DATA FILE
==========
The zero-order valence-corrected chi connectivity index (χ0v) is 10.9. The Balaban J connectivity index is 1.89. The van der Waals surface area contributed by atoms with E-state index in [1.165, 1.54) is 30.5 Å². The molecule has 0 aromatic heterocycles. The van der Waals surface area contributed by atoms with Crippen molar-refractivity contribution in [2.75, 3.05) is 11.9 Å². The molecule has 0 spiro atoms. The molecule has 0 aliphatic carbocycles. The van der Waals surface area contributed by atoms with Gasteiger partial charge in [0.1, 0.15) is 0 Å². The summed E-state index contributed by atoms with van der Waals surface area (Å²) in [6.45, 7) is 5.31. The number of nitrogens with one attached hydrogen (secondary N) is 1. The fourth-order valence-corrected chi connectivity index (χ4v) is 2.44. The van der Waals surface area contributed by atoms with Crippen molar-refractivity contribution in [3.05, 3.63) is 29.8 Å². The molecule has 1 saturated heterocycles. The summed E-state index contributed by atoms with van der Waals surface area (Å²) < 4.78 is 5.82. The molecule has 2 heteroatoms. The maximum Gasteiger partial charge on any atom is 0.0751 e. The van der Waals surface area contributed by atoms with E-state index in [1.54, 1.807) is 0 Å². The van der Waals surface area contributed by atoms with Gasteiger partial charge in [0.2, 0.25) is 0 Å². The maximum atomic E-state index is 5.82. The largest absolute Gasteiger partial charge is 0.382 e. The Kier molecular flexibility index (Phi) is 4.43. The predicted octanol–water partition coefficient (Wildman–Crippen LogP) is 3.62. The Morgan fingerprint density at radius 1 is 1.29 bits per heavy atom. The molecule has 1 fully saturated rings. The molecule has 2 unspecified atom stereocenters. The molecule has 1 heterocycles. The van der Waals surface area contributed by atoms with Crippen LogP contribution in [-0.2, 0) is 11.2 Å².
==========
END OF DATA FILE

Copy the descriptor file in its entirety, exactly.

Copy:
The zero-order valence-corrected chi connectivity index (χ0v) is 10.9. The Balaban J connectivity index is 1.89. The van der Waals surface area contributed by atoms with E-state index in [1.165, 1.54) is 30.5 Å². The molecule has 0 aromatic heterocycles. The van der Waals surface area contributed by atoms with Crippen molar-refractivity contribution in [2.75, 3.05) is 11.9 Å². The molecule has 0 spiro atoms. The molecule has 0 aliphatic carbocycles. The van der Waals surface area contributed by atoms with Gasteiger partial charge in [0.1, 0.15) is 0 Å². The summed E-state index contributed by atoms with van der Waals surface area (Å²) in [6.45, 7) is 5.31. The number of nitrogens with one attached hydrogen (secondary N) is 1. The fourth-order valence-corrected chi connectivity index (χ4v) is 2.44. The van der Waals surface area contributed by atoms with Crippen molar-refractivity contribution in [3.05, 3.63) is 29.8 Å². The molecule has 1 saturated heterocycles. The summed E-state index contributed by atoms with van der Waals surface area (Å²) < 4.78 is 5.82. The molecule has 2 heteroatoms. The maximum Gasteiger partial charge on any atom is 0.0751 e. The van der Waals surface area contributed by atoms with E-state index in [1.54, 1.807) is 0 Å². The van der Waals surface area contributed by atoms with Gasteiger partial charge in [0.2, 0.25) is 0 Å². The maximum atomic E-state index is 5.82. The largest absolute Gasteiger partial charge is 0.382 e. The Kier molecular flexibility index (Phi) is 4.43. The predicted octanol–water partition coefficient (Wildman–Crippen LogP) is 3.62. The Morgan fingerprint density at radius 1 is 1.29 bits per heavy atom. The molecule has 1 fully saturated rings. The molecule has 2 unspecified atom stereocenters. The molecule has 1 heterocycles. The van der Waals surface area contributed by atoms with Crippen LogP contribution in [-0.2, 0) is 11.2 Å².